Did you see that movie Up in the Air? George Clooney plays a dude who spends three hundred days a year on the road and gets a hard-on from rental car rewards cards.
Let me tell you, sometimes I can relate.
I mean, I travel only a couple of times a month, but that's enough to make me feel that I live in different world than the other people in line at TSA. It's enough that it's really not right, the thrill I get from waving my "A-list" card and cutting to the front of the security line. Like Ryan Bingham, Clooney's character in Up in the Air, I love it.
I love hotels.
I love the little van that takes you to the parking lot.
I love the TSA workers (they're just doing their jobs, people! Smile at them!).
What I do not love about travel, however, is that in Travel-world, America's disposable culture is taken to the nth degree.
For example, there used to be a time when you could pack your own lunch and carry it onto the plane with you. And you still can, as long as nothing in your lunch is of a liquid or gelatinous consistency. If it is, it will be taken away. (My boss once had a can of tuna taken away because it was packed in water). As a result, most of us buy our lunches and drinks once we've passed through security, and then throw away a wad of wrappers, plastic dishes, and disposable flatware.
And what about the hotel? I admit, I don't bring shampoo most of the time, because I know a tiny disposable bottle will be provided for me. I don't take it with me to recycle. I leave it in the hotel room. Really - what am I expecting? It's not as if little mice are going to fill re-fill it once I leave. The hotel staff are going to throw it away.
I've been thinking about this a bit, and I've thought of a few ideas that I'm going to try out to green my travel -- some I've already tried out. Here they are:
- Bring an empty water bottle. Of course, you can no longer bring your own liquids into the terminal, hence the price-gouging of three dollar bottles just past the X-ray machines. But you can bring an empty bottle and fill it up at a water fountain. However, it might get your bag an extra check as they make sure your bottle is actually empty (or so I've learned).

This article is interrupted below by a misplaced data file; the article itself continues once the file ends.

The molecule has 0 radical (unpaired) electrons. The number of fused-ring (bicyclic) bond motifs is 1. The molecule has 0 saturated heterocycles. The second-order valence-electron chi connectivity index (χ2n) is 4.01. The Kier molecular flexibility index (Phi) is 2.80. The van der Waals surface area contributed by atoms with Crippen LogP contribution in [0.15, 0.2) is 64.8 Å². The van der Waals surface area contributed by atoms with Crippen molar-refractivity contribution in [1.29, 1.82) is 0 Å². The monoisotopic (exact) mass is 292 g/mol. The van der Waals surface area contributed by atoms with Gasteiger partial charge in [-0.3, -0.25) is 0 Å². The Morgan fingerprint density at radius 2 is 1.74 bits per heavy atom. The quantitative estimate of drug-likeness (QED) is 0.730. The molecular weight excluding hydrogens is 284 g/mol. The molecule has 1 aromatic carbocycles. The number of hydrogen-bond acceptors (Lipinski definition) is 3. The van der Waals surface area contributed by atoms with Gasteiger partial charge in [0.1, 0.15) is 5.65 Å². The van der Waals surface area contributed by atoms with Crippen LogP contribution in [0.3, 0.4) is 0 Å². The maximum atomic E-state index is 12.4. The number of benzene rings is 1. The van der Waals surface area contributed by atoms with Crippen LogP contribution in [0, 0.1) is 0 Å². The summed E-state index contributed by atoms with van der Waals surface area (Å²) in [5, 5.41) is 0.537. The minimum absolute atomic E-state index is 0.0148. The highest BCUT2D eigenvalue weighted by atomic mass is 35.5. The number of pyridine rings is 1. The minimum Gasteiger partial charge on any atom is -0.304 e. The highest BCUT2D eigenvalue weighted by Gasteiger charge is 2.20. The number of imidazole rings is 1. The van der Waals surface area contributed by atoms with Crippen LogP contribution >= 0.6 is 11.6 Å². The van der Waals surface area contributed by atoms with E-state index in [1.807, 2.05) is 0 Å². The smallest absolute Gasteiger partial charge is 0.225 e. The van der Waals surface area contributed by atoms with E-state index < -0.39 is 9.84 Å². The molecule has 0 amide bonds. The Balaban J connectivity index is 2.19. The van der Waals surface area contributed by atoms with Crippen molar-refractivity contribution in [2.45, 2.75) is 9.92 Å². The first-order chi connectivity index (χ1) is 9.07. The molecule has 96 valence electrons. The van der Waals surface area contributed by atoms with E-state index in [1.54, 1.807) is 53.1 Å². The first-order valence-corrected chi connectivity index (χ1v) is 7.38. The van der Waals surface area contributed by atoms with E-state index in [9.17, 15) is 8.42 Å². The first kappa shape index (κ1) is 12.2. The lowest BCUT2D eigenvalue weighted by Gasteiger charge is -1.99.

- Check a bag when you have time. Even when I bring a carry-on size suitcase, I sometimes check it. This way, I can bring my regular bottle of shampoo, rather than purchasing a small bottle (more plastic!). I also bring a few other non-disposable items, such as my reusable coffee mug and reusable flatware. Those items can go through security, sure, but why lug them around when you don't have to?
- Load up your computer with entertainment. I usually have work to do on the plane, but for those of you who are lucky enough to have free time and would purchase a stack of magazines, why not download a few episodes of your favorite shows instead? If your computer has a decent battery, you shouldn't be using too much energy, and you'll probably save money as well as paper. And if you're going to use your computer ...
- Don't plug in if you don't have to. I'm totally guilty of juicing up every time I see an outlet in the airport, just because I know I won't have access in the air. However, now that I do have an excellent battery, I'm trying to curb this habit.
- Reuse those hotel towels. Of course, the practice of not washing hotel towels every day to "save the planet" is the practice that helped spawn the concept of "greenwashing." Who cares if it saves the hotels money? It's still better for the planet.
- Walk. I love walking in unfamiliar cities, but many work travelers fail to notice the distinctions between towns because they cab it between the hotel and restaurant, hotel and conference center, etc. What's sadder than hearing someone say, "I don't know the difference between New York and Paris - they all look the same"? But you'll never say that if you walk.
Do you have any green travel tips?